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Malala Yousafzai

Jan 7, 2019

Malala Yousafzai (Malālah YūsafzayUrdu: ملالہ یوسفزئی‬‎; Pashto: ملاله یوسفزۍ‎ [məˈlaːlə jusəf ˈzəj];[2] born 12 July 1997)[2][3] is a Pakistani activist for female education and the youngest Nobel Prize laureate.[4] She is known for human rights advocacy, especially the education of women and children in her native Swat Valley in Khyber Pakhtunkhwa, northwest Pakistan, where the local Taliban had at times banned girls from attending school. Her advocacy has grown into an international movement, and according to former Pakistani Prime Minister Shahid Khaqan Abbasi, she has become “the most prominent citizen” of the country.[5]

Yousafzai was born to a Pashtun family in MingoraKhyber Pakhtunkhwa, Pakistan. Her family came to run a chain of schools in the region. Considering Muhammad Ali Jinnah and Benazir Bhutto as her role models, she was particularly inspired by her father‘s thoughts and humanitarian work.[6] In early 2009, when she was 11–12, she wrote a blog under a pseudonym for the BBC Urdu detailing her life during the Taliban occupation of Swat. The following summer, journalist Adam B. Ellick made a New York Times documentary[3] about her life as the Pakistani military intervened in the region. She rose in prominence, giving interviews in print and on television, and she was nominated for the International Children’s Peace Prize by activist Desmond Tutu.

On 9 October 2012, while on a bus in the Swat District, after taking an exam, Yousafzai and two other girls were shot by a Taliban gunman in an assassination attempt in retaliation for her activism; the gunman fled the scene. Yousafzai was hit in the head with a bullet and remained unconscious and in critical condition at the Rawalpindi Institute of Cardiology, but her condition later improved enough for her to be transferred to the Queen Elizabeth Hospital in Birmingham, UK.[7] The attempt on her life sparked an international outpouring of support for Yousafzai. Deutsche Welle reported in January 2013 that Yousafzai may have become “the most famous teenager in the world”.[8] Weeks after the attempted murder, a group of fifty leading Muslim clerics in Pakistan issued a fatwā against those who tried to kill her.[9] The Taliban was internationally denounced by governments, human rights organizations and feminist groups. Taliban officials responded to condemnation by further denouncing Yousafzai, indicating plans for a possible second assassination attempt which was justified as a religious obligation. Their statements resulted in further international condemnation.[citation needed]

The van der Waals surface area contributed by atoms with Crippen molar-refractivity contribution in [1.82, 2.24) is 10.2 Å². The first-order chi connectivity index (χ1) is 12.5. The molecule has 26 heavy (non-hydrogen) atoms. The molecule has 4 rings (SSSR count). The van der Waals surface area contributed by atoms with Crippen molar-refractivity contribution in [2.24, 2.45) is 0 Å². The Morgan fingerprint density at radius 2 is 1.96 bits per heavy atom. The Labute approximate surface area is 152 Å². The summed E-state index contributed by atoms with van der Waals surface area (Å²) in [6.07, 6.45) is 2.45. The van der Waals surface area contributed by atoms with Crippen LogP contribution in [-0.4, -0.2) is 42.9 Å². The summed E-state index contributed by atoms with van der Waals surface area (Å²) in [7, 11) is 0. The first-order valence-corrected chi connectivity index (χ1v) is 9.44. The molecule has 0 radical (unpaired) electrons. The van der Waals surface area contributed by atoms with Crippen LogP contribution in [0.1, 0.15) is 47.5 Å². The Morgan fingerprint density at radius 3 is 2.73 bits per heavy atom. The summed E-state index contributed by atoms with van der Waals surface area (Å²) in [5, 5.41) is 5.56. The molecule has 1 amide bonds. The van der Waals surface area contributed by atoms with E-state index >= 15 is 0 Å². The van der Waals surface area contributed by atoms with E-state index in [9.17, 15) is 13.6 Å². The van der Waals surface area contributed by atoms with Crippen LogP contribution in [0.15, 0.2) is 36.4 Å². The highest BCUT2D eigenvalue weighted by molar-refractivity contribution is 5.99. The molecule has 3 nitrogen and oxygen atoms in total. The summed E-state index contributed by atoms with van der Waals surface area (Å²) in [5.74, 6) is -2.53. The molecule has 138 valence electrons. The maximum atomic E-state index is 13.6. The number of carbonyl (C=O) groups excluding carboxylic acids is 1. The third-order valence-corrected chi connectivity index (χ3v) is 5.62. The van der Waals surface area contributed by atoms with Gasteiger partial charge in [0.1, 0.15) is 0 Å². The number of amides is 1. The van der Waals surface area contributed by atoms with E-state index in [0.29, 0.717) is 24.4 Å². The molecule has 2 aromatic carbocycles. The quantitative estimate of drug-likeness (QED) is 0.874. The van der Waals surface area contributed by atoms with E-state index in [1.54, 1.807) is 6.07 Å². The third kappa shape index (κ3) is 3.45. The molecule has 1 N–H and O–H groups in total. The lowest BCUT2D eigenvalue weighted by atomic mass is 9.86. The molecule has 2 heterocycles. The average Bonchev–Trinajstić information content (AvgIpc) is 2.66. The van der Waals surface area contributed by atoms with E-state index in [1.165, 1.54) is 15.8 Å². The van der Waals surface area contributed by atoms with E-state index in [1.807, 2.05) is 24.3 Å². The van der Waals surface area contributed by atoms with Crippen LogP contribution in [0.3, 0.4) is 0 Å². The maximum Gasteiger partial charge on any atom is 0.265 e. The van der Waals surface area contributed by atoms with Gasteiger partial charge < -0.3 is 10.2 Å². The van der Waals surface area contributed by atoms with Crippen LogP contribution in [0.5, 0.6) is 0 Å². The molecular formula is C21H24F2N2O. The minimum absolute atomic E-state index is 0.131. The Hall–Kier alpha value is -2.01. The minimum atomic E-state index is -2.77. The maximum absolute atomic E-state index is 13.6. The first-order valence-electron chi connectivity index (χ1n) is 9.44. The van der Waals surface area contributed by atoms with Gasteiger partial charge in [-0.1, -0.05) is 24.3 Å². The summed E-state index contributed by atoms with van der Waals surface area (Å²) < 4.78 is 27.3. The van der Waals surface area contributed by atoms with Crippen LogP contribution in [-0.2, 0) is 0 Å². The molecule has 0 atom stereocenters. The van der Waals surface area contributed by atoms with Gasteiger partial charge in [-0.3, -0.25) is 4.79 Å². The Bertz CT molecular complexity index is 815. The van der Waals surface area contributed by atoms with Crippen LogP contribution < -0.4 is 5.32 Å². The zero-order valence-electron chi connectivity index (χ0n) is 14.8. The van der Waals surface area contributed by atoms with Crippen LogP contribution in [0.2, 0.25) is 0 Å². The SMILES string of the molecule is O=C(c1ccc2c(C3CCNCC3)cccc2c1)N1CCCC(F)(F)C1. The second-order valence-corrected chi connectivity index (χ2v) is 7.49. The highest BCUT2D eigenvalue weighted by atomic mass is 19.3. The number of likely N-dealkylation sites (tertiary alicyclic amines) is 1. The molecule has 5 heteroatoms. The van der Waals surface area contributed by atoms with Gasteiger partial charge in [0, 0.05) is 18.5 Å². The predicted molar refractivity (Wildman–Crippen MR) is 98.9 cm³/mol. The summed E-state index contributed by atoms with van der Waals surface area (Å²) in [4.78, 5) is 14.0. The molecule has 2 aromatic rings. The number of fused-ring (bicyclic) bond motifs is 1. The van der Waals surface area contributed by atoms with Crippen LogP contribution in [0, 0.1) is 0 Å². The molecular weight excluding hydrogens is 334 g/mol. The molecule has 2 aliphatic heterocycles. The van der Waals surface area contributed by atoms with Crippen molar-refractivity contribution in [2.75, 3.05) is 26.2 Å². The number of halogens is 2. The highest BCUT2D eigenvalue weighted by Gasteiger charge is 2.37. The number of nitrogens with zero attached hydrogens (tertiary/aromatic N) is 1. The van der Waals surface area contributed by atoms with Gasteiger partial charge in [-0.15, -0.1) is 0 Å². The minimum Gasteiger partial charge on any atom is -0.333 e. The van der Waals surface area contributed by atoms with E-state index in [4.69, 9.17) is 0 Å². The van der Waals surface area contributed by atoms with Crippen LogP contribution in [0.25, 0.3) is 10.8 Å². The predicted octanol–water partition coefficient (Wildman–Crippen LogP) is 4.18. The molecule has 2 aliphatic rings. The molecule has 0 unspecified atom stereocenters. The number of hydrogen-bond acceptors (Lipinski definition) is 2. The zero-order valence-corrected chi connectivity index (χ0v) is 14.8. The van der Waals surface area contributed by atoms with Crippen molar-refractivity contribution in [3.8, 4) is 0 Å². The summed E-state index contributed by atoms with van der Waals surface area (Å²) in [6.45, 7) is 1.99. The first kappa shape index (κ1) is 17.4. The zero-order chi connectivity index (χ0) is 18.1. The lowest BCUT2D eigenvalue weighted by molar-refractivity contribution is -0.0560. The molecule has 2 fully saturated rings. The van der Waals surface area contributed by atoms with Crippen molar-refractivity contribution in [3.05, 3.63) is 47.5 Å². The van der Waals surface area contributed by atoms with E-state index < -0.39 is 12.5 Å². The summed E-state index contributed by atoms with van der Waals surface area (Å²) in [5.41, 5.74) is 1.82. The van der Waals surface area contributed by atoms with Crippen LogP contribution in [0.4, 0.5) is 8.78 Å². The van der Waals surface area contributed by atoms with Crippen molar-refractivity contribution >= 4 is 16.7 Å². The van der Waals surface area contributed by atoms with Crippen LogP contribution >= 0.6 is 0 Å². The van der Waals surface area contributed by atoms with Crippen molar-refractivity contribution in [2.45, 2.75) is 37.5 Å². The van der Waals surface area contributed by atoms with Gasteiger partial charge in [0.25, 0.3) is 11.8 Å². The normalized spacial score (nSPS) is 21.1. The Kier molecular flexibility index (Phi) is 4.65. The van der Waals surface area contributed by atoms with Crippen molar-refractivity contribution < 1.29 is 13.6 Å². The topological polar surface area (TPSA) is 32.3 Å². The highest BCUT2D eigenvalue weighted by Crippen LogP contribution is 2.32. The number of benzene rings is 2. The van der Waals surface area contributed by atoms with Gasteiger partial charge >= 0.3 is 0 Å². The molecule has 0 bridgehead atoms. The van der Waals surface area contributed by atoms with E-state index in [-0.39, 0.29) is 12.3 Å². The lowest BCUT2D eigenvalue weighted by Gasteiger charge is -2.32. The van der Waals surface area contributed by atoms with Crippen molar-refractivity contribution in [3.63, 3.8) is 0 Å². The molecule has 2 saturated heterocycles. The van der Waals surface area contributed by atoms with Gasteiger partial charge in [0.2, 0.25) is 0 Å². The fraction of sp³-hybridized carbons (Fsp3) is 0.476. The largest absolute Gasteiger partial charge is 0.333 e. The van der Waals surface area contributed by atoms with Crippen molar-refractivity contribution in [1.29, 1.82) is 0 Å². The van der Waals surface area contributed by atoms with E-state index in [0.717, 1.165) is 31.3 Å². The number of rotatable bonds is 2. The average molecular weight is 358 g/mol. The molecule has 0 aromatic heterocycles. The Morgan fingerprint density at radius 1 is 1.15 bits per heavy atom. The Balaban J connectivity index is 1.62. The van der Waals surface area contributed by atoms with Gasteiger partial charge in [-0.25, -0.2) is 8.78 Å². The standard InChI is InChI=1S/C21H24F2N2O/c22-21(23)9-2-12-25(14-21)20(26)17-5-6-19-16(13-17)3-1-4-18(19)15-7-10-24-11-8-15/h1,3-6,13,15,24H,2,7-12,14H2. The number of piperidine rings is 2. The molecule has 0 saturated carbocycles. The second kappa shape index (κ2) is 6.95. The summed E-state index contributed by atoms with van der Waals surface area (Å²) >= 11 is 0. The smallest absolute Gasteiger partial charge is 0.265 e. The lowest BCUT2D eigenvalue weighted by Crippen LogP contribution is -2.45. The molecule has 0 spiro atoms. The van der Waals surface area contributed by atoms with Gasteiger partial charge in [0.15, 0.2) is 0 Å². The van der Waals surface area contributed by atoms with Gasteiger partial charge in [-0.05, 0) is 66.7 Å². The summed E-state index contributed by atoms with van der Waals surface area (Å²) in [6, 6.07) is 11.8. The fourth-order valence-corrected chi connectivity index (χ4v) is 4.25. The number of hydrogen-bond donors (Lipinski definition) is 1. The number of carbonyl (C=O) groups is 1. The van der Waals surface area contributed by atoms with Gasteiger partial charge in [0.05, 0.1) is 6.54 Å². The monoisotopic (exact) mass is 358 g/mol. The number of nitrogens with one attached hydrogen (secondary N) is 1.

Following her recovery, Yousafzai became a prominent activist for the right to education. Based out of Birmingham, she founded the Malala Fund, a non-profit organisation,[10] and in 2013 co-authored I Am Malala, an international best seller.[11] In 2012, she was the recipient of Pakistan’s first National Youth Peace Prize and the 2013 Sakharov Prize.[12] In 2014, she was the co-recipient of the 2014 Nobel Peace Prize, along with Kailash Satyarthi of India. Aged 17 at the time, this made her the youngest-ever Nobel Prize laureate.[13][14][15] In 2015, Yousafzai was a subject of the Oscar-shortlisted documentary He Named Me Malala. The 2013, 2014 and 2015 issues of Time magazine featured her as one of the most influential people globally. In 2017, she was awarded honorary Canadian citizenship and became the youngest person to address the House of Commons of Canada.[16] Yousafzai attended Edgbaston High School from 2013 to 2017,[17] and is currently studying for a bachelor’s degree in Philosophy, Politics and Economics at Lady Margaret Hall, Oxford.[18]

Read more: https://en.wikipedia.org/wiki/Malala_Yousafzai

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